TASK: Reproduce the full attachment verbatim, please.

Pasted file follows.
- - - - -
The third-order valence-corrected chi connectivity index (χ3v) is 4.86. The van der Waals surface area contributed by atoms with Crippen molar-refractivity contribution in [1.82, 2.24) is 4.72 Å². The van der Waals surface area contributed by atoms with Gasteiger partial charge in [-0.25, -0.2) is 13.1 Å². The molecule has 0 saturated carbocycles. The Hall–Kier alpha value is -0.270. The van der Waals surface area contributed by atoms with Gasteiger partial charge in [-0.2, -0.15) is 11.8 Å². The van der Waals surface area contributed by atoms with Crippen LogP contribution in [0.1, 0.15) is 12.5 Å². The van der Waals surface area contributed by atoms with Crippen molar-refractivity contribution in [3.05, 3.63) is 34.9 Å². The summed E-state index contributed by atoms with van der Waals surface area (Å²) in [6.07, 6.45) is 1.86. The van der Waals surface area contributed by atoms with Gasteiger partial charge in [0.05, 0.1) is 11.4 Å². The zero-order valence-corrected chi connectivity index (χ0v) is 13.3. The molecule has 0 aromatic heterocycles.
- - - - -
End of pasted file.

The third-order valence-corrected chi connectivity index (χ3v) is 4.86. The van der Waals surface area contributed by atoms with Crippen molar-refractivity contribution in [1.82, 2.24) is 4.72 Å². The van der Waals surface area contributed by atoms with Gasteiger partial charge in [-0.25, -0.2) is 13.1 Å². The molecule has 0 saturated carbocycles. The Hall–Kier alpha value is -0.270. The van der Waals surface area contributed by atoms with Gasteiger partial charge in [-0.2, -0.15) is 11.8 Å². The van der Waals surface area contributed by atoms with Crippen LogP contribution in [0.1, 0.15) is 12.5 Å². The van der Waals surface area contributed by atoms with Crippen molar-refractivity contribution in [3.05, 3.63) is 34.9 Å². The summed E-state index contributed by atoms with van der Waals surface area (Å²) in [6.07, 6.45) is 1.86. The van der Waals surface area contributed by atoms with Gasteiger partial charge in [0.05, 0.1) is 11.4 Å². The zero-order valence-corrected chi connectivity index (χ0v) is 13.3. The molecule has 0 aromatic heterocycles.